Redeker threatener arrested

A man has been arrested in Morocco in connection with threats made to the French philosophy teacher and columnist last year. The suspect is 20 years old.

On Sept 19, 2006 Redeker published an article in Le Figaro in which he attacked Islam and its inventor Muhammed. Some Muslims were so offended by the accusation that Islam was a violent religion that they sent death threats to the writer.

This is the second man to be arrested in connection with this affair. The first was a 25-year-old call centre worker in Orleans

Let the show begin!

Stephen Green, national director of the fundamentalist organisation Stephen Green’s Voice (aka Christian Voice), announced yesterday that his long-awaited blasphemy prosecution against the BBC has begun.

Two years ago yesterday BBC2 broadcast the comic musical Jerry Springer: The Opera. It contained scenes that many considered “blasphemous”. Now, after two years of campaigning and fund raising, Green has presented information before Horseferry Road Magistrates, hoping to begin a criminal action against Mark Thompson (the BBC’s Director General), and the show’s producer Jonathan Thoday.

If artistic people do not where or how to stop as they push against the boundaries of decency, then the law must step in and tell them,

said Green.

The District Judge Caroline Tubbs will decide later this week whether or not to support the application for a summons.

Oh go on, Caroline. Let this one go to court! We are rubbing our hands in eager expectation.

Green will almost certainly lose, but whatever the result, he is sure to interpret it as a sign from God. As he says in his fund raising letter:

if we fail to convince a jury that ‘Jerry Springer the Opera’ is blasphemous, it will be a sign of His judgment on our land. If they convict, it will be a sign of His mercy.

He doesn’t say what it will be a sign of if the the judge doesn’t deem the case worthy of a hearing. Let’s hope he doesn’t have to figure that one out. This is going to be fun!

Danish PM on the Motoons crisis

Danish Prime Minister Anders Fogh Rasmussen referred in his New Year’s Speech to the Motoons crisis which engulfed his nation for a few weeks at the beginning on 2006. He made a strong defence of Denmark’s stance during the crisis, saying how “most people found it difficult to understand that 12 drawings in a newspaper could cause fury on such a scale”.

Today, Denmark is looked at with respect. Because we stood firm when our fundamental values came under pressure. We stood guard to protect freedom of expression, which is our most precious fundamental freedom.

The right to publish our thoughts in speech, in writing, in drawings,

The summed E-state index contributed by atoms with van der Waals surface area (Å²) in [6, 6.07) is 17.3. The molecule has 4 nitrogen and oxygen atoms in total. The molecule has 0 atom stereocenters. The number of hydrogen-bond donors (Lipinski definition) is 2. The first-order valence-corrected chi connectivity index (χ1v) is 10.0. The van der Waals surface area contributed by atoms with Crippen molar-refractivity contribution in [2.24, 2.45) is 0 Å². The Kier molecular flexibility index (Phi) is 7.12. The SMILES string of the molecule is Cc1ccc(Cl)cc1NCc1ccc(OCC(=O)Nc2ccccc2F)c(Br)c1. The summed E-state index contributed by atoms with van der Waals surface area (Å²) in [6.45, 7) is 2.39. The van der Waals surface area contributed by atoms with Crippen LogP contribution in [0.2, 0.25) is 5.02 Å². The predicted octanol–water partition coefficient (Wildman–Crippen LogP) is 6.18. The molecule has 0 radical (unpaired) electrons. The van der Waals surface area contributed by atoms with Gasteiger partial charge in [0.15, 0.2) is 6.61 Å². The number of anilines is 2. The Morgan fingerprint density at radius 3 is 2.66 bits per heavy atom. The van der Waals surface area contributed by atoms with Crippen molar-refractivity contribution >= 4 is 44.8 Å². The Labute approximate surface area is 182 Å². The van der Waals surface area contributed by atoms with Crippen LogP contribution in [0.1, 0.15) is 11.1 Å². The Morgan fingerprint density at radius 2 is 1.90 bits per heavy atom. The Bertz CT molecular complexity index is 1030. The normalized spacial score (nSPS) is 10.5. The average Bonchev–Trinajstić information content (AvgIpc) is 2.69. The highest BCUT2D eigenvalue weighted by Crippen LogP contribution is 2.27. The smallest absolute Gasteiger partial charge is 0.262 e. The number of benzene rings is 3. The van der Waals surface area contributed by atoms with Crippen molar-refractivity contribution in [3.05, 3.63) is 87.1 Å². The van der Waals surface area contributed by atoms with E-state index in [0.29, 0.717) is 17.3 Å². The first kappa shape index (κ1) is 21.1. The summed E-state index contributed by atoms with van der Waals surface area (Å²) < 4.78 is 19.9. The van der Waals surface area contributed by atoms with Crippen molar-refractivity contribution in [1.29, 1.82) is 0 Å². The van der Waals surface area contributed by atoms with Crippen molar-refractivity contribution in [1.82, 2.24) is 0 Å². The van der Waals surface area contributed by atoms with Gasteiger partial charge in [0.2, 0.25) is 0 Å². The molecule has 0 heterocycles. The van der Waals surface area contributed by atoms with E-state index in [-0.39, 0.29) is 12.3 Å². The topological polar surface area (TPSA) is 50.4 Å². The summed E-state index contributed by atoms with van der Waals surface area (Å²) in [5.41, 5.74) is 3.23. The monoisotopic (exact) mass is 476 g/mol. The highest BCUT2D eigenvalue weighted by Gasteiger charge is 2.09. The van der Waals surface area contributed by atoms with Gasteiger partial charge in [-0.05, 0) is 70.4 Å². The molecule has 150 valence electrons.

– the right to communicate freely our thoughts with earnestness and humour, with seriousness and satire, with facts and caricature,
– the right to speak out freely against those who hold political power, against religious authorities and against established and entrenched mindsets,
This is the very core of democracy.
And it is the driving force of enlightenment, education and development.

Motoon protest latest

The trial of a Motoons protestor is underway at the Old Bailey. Umran Javed, 27, of Birmingham, who took part in the protests on 3 Feb last year, has been accused of soliciting murder and stirring up racial hatred.

The QC told the court,

The words used were straight-forward and plain. If you shout out ‘bomb, bomb Denmark; bomb, bomb USA’, there is no doubt about what you intend your audience to understand.

The prosecution case is that the defendant was clearly encouraging people to commit murder – terrorist killing.

Javed was enraged because some people had drawn cartoons of a 7th century character called Mohammed, who some believe was a “prophet” (a person who communicates with “God” (a supernatural being believed by some to have created the universe)).

UPDATE: The Times carries a transcription of Umran Javed’s speech:

My dear Muslim brothers and sisters, we need to understand why we are here today. To declare that we will not stand for what Denmark did . . . We will not stand for what France, for what Europe, for what the whole of the disbelievers and the Western world are united for.

You have declared war against Allah and his Messenger. You have declared war against the Muslim community, for which you will pay a heavy price. Take lesson of Theo van Gogh. Take lesson of the Jews of Khaybar. Take lessons for what you can see, for you will pay with your blood. Denmark, you will pay. Denmark, you will pay, you will pay. With your blood, with your blood, with your blood. Bomb, bomb Denmark. Jihad is the path of God.

Democracy, hypocrisy. Democracy go to hell. Denmark go to hell. Freedom go to hell. Bomb, bomb Denmark. Denmark watch your back. Zarqawi is coming back. Bomb, bomb USA. Bomb, bomb Denmark.

UPDATE: (6.1.07) He was convicted, and remanded for sentencing in April.